James Madison Papers

To James Madison from James Monroe, 12 June 1804

From James Monroe

London June 12. 1804.

Dear Sir

You will receive with this a duplicate of a private letter sent some few days past by Liverpool.1 It is private from the reference it has to Mr. Livingston, of whom it may [be] better that any remarks however impartial which I make, shod. be thus convey’d. I hope you will receive that, as this being a bad copy from the press may not be easily read.

I lately requested that you wod. be so good as make enquiry respecting two persons at the instance of Baron Jacobi the Prussian minister here2 & give me the result. I must now add another burden of the kind at the request of Lord Boston according to a memorandum enclosed.3 Ld. B. is one of the Ids in waiting here and it may be of use to render him the service. I shall thank you for answers as soon as you can give them.

You will see by the papers that the minority is very strong. On a leading question lately in the H. of C. it was out:voted abt. 40. only.

I send you a duplicate of a correspondence with Sir Wm. Scott wh. is not uninteresting.4

I think that too much attention cannot be paid to the distribution of certain high offices to persons of merit not in Virginia. I am persuaded that for her to preserve her weight, for eminently useful purposes she ought to have less than her due quota of office. Let the foreign missions for example be filled from other states. Pena: Mass: So Carolina &ce may expect that certain characters, or some one from each shod. play a certain role in that line, and I confess I wish to see it. If characters from Virga. keep much at the head I shod. expect soon to see new combinations of parties formed agnst. her which could not fail to produce harm. But if these places are given to others, the proof it will furnish of their moderation and disinterestedness, withdrawing in the degree the state from the competition, and the example may be productive of good. While the most important station is held by the person in office, things must go essentially right, aided as he now is by other sound heads & hearts. In appointments abroad, it is more important I think to have prudent & discreet than brilliant men: such as are more likely to err by doing nothing than too much: Indeed diminished as our political relation is with the European powers there is not much to be done. These are hints wh. you will attribute to their true motive. Sincerely I am dear Sir yours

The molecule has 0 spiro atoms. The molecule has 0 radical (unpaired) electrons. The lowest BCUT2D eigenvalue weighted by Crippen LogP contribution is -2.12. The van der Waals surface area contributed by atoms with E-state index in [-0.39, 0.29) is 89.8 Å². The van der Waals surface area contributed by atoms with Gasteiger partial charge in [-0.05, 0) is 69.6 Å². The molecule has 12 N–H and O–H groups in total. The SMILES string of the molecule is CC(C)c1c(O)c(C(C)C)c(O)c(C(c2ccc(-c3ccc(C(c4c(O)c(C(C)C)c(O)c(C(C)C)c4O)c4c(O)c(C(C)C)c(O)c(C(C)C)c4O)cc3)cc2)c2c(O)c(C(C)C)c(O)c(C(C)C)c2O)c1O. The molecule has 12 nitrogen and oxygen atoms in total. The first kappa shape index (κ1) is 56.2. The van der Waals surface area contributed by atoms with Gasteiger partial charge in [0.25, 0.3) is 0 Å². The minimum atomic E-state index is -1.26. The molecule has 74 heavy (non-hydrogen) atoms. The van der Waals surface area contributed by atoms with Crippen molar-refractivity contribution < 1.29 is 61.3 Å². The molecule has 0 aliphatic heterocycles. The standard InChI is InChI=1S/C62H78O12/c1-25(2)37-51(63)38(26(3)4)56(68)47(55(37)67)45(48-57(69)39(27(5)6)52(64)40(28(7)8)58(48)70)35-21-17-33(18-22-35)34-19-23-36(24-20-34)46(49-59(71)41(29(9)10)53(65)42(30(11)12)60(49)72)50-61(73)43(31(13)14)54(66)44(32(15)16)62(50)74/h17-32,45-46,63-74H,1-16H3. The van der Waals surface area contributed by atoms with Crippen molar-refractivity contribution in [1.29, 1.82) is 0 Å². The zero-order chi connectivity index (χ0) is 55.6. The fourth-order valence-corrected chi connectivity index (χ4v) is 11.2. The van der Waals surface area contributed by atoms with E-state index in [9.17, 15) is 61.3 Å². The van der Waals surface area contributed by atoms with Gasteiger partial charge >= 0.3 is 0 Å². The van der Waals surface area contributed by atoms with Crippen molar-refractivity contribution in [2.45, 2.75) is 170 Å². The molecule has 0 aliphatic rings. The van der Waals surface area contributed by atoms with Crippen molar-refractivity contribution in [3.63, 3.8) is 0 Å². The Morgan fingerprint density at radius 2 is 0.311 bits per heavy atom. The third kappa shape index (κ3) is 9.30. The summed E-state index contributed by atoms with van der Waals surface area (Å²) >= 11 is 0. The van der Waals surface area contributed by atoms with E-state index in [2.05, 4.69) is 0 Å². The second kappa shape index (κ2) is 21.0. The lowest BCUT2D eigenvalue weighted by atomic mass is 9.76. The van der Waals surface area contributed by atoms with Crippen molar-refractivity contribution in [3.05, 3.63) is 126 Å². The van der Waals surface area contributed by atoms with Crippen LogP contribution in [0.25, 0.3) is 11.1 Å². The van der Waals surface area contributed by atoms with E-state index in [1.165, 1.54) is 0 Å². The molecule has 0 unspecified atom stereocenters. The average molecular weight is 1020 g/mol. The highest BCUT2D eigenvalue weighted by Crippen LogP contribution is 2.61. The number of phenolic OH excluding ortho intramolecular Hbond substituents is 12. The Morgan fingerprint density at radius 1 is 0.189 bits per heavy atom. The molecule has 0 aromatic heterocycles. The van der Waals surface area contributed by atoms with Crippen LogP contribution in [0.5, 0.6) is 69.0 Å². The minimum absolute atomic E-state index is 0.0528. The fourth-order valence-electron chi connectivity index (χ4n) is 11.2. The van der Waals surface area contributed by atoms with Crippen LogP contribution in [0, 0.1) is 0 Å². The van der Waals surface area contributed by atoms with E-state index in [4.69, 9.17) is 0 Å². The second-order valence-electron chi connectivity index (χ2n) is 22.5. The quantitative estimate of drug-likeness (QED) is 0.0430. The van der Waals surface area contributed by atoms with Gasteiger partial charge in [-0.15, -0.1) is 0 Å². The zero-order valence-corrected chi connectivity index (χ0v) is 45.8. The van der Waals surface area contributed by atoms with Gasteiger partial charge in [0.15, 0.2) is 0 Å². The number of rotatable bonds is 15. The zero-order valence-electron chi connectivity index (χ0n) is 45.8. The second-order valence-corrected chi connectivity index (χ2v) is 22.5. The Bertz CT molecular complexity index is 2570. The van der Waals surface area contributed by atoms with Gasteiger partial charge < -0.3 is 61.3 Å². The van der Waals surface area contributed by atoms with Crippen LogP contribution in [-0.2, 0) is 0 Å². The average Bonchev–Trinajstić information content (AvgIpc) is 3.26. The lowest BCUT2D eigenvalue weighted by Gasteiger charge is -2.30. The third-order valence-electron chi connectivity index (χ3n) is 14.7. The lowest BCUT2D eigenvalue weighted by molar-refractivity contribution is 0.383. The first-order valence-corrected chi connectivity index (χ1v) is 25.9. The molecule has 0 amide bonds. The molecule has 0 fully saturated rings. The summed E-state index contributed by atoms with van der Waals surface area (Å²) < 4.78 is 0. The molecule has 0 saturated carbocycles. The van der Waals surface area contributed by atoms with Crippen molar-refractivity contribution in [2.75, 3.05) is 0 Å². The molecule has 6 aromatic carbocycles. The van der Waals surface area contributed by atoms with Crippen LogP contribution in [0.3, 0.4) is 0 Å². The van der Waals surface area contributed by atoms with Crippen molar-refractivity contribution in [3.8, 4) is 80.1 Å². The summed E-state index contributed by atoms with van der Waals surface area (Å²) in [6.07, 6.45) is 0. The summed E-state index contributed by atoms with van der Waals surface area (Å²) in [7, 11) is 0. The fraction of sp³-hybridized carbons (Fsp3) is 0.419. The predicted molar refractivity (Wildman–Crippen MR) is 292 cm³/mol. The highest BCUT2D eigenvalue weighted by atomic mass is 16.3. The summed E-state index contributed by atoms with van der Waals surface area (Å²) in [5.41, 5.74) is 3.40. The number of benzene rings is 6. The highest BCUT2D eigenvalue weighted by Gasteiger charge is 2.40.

Jas. Monroe

RC (DLC: Rives Collection, Madison Papers); draft (DLC: Monroe Papers). Draft marked “private.” For enclosures, see nn. 3–4.

2See Monroe to JM, 17 Apr. 1804, and n. 1.

3Monroe enclosed a note to him from Lord Boston, 9 May 1804 (DNA: RG 59, DD, Great Britain, vol. 12; 1 p.; docketed by Wagner), introducing Edward Meyrick, and an unsigned memorandum, 7 May 1804 (ibid.; 1 p.; two copies, one in Monroe’s hand), seeking information about Francis Newman, who had emigrated to the U.S. about 1785 and whose December 1803 death had been announced in a New York newspaper, and noting that his last known address was Port Tobacco, Maryland.

4For Monroe’s correspondence with Sir William Scott, see Monroe to JM, 10 June 1804, n. 8.

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